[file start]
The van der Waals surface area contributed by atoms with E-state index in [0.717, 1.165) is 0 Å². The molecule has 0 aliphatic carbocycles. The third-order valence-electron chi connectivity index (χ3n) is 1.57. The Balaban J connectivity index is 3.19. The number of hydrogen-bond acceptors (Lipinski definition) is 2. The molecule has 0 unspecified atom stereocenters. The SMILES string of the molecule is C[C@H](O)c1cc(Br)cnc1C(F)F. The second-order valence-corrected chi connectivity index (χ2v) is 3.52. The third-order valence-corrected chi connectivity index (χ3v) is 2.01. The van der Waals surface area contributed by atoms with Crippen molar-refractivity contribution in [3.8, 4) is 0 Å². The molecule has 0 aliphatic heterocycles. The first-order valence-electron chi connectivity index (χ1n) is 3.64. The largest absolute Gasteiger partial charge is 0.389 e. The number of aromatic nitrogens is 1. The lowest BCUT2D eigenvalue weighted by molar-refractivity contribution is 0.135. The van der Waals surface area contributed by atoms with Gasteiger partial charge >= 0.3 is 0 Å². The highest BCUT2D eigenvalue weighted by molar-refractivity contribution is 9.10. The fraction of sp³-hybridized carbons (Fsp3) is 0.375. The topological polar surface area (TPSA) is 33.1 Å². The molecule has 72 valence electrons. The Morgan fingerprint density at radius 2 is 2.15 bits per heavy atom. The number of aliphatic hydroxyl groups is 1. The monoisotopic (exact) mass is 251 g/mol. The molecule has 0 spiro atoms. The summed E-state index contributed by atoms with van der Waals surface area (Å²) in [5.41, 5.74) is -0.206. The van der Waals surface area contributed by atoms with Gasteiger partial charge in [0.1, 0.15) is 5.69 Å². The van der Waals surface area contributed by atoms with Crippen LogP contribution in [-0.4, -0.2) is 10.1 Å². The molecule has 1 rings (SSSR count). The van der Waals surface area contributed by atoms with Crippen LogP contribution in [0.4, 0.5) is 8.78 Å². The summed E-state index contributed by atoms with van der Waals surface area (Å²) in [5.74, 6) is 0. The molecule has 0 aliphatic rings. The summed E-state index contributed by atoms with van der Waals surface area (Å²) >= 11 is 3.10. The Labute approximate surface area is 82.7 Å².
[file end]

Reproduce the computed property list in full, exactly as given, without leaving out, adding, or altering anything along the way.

The van der Waals surface area contributed by atoms with E-state index in [0.717, 1.165) is 0 Å². The molecule has 0 aliphatic carbocycles. The third-order valence-electron chi connectivity index (χ3n) is 1.57. The Balaban J connectivity index is 3.19. The number of hydrogen-bond acceptors (Lipinski definition) is 2. The molecule has 0 unspecified atom stereocenters. The SMILES string of the molecule is C[C@H](O)c1cc(Br)cnc1C(F)F. The second-order valence-corrected chi connectivity index (χ2v) is 3.52. The third-order valence-corrected chi connectivity index (χ3v) is 2.01. The van der Waals surface area contributed by atoms with Crippen molar-refractivity contribution in [3.8, 4) is 0 Å². The molecule has 0 aliphatic heterocycles. The first-order valence-electron chi connectivity index (χ1n) is 3.64. The largest absolute Gasteiger partial charge is 0.389 e. The number of aromatic nitrogens is 1. The lowest BCUT2D eigenvalue weighted by molar-refractivity contribution is 0.135. The van der Waals surface area contributed by atoms with Gasteiger partial charge >= 0.3 is 0 Å². The highest BCUT2D eigenvalue weighted by molar-refractivity contribution is 9.10. The fraction of sp³-hybridized carbons (Fsp3) is 0.375. The topological polar surface area (TPSA) is 33.1 Å². The molecule has 72 valence electrons. The Morgan fingerprint density at radius 2 is 2.15 bits per heavy atom. The number of aliphatic hydroxyl groups is 1. The monoisotopic (exact) mass is 251 g/mol. The molecule has 0 spiro atoms. The summed E-state index contributed by atoms with van der Waals surface area (Å²) in [5.41, 5.74) is -0.206. The van der Waals surface area contributed by atoms with Gasteiger partial charge in [0.1, 0.15) is 5.69 Å². The van der Waals surface area contributed by atoms with Crippen LogP contribution in [-0.4, -0.2) is 10.1 Å². The molecule has 1 rings (SSSR count). The van der Waals surface area contributed by atoms with Crippen LogP contribution in [0.4, 0.5) is 8.78 Å². The summed E-state index contributed by atoms with van der Waals surface area (Å²) in [5.74, 6) is 0. The molecule has 0 aliphatic rings. The summed E-state index contributed by atoms with van der Waals surface area (Å²) >= 11 is 3.10. The Labute approximate surface area is 82.7 Å².